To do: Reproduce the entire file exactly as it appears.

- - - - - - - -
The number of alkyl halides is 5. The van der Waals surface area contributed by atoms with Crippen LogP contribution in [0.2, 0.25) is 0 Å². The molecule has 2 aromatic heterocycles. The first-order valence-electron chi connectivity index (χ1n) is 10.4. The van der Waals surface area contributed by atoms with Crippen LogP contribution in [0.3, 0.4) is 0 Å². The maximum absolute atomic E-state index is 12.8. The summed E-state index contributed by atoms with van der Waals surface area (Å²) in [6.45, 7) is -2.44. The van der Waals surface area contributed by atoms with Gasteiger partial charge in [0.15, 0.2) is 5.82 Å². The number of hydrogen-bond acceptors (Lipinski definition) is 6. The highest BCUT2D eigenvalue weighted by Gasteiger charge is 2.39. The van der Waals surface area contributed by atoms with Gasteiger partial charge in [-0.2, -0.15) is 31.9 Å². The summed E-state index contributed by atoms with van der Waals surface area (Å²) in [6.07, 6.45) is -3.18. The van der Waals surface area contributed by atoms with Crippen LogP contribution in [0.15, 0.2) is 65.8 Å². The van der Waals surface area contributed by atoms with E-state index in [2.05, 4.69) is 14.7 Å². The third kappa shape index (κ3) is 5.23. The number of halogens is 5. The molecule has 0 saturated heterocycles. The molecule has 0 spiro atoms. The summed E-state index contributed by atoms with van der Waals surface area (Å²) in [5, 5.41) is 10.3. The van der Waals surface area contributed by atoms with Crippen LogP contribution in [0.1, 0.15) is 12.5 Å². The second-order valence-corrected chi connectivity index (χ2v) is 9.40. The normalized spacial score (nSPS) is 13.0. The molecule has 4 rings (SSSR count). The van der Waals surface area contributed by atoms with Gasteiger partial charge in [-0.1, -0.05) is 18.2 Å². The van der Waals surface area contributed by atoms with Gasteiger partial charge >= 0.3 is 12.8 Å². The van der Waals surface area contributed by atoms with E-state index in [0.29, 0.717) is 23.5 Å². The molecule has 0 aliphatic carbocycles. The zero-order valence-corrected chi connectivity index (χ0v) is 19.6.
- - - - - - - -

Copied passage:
The number of alkyl halides is 5. The van der Waals surface area contributed by atoms with Crippen LogP contribution in [0.2, 0.25) is 0 Å². The molecule has 2 aromatic heterocycles. The first-order valence-electron chi connectivity index (χ1n) is 10.4. The van der Waals surface area contributed by atoms with Crippen LogP contribution in [0.3, 0.4) is 0 Å². The maximum absolute atomic E-state index is 12.8. The summed E-state index contributed by atoms with van der Waals surface area (Å²) in [6.45, 7) is -2.44. The van der Waals surface area contributed by atoms with Gasteiger partial charge in [0.15, 0.2) is 5.82 Å². The number of hydrogen-bond acceptors (Lipinski definition) is 6. The highest BCUT2D eigenvalue weighted by Gasteiger charge is 2.39. The van der Waals surface area contributed by atoms with Gasteiger partial charge in [-0.2, -0.15) is 31.9 Å². The summed E-state index contributed by atoms with van der Waals surface area (Å²) in [6.07, 6.45) is -3.18. The van der Waals surface area contributed by atoms with Crippen LogP contribution in [0.15, 0.2) is 65.8 Å². The van der Waals surface area contributed by atoms with E-state index in [2.05, 4.69) is 14.7 Å². The third kappa shape index (κ3) is 5.23. The number of halogens is 5. The molecule has 0 saturated heterocycles. The molecule has 0 spiro atoms. The summed E-state index contributed by atoms with van der Waals surface area (Å²) in [5, 5.41) is 10.3. The van der Waals surface area contributed by atoms with Crippen LogP contribution in [0.1, 0.15) is 12.5 Å². The second-order valence-corrected chi connectivity index (χ2v) is 9.40. The normalized spacial score (nSPS) is 13.0. The molecule has 4 rings (SSSR count). The van der Waals surface area contributed by atoms with Gasteiger partial charge in [-0.1, -0.05) is 18.2 Å². The van der Waals surface area contributed by atoms with Gasteiger partial charge >= 0.3 is 12.8 Å². The van der Waals surface area contributed by atoms with E-state index in [0.29, 0.717) is 23.5 Å². The molecule has 0 aliphatic carbocycles. The zero-order valence-corrected chi connectivity index (χ0v) is 19.6.